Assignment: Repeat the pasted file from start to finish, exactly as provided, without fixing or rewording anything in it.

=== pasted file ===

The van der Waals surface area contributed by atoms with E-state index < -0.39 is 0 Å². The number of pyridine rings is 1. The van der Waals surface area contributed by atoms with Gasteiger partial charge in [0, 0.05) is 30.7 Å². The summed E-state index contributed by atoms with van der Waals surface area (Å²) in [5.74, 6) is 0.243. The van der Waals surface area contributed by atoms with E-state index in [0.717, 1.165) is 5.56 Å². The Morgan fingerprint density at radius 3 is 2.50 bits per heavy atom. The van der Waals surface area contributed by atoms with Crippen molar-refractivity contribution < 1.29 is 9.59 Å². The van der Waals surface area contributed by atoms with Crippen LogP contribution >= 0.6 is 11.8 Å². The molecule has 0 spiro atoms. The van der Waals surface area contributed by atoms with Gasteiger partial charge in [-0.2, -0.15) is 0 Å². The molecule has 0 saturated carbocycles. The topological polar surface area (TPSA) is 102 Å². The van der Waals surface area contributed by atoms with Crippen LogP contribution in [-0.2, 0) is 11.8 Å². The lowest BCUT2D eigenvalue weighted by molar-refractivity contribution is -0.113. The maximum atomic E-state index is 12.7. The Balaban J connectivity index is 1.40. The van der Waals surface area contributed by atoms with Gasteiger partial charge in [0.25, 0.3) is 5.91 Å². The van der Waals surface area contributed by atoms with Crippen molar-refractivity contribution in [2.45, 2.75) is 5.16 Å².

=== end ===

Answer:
The van der Waals surface area contributed by atoms with E-state index < -0.39 is 0 Å². The number of pyridine rings is 1. The van der Waals surface area contributed by atoms with Gasteiger partial charge in [0, 0.05) is 30.7 Å². The summed E-state index contributed by atoms with van der Waals surface area (Å²) in [5.74, 6) is 0.243. The van der Waals surface area contributed by atoms with E-state index in [0.717, 1.165) is 5.56 Å². The Morgan fingerprint density at radius 3 is 2.50 bits per heavy atom. The van der Waals surface area contributed by atoms with Crippen molar-refractivity contribution < 1.29 is 9.59 Å². The van der Waals surface area contributed by atoms with Crippen LogP contribution >= 0.6 is 11.8 Å². The molecule has 0 spiro atoms. The van der Waals surface area contributed by atoms with Gasteiger partial charge in [-0.2, -0.15) is 0 Å². The molecule has 0 saturated carbocycles. The topological polar surface area (TPSA) is 102 Å². The van der Waals surface area contributed by atoms with Crippen LogP contribution in [-0.2, 0) is 11.8 Å². The lowest BCUT2D eigenvalue weighted by molar-refractivity contribution is -0.113. The maximum atomic E-state index is 12.7. The Balaban J connectivity index is 1.40. The van der Waals surface area contributed by atoms with Gasteiger partial charge in [0.25, 0.3) is 5.91 Å². The van der Waals surface area contributed by atoms with Crippen molar-refractivity contribution in [2.45, 2.75) is 5.16 Å².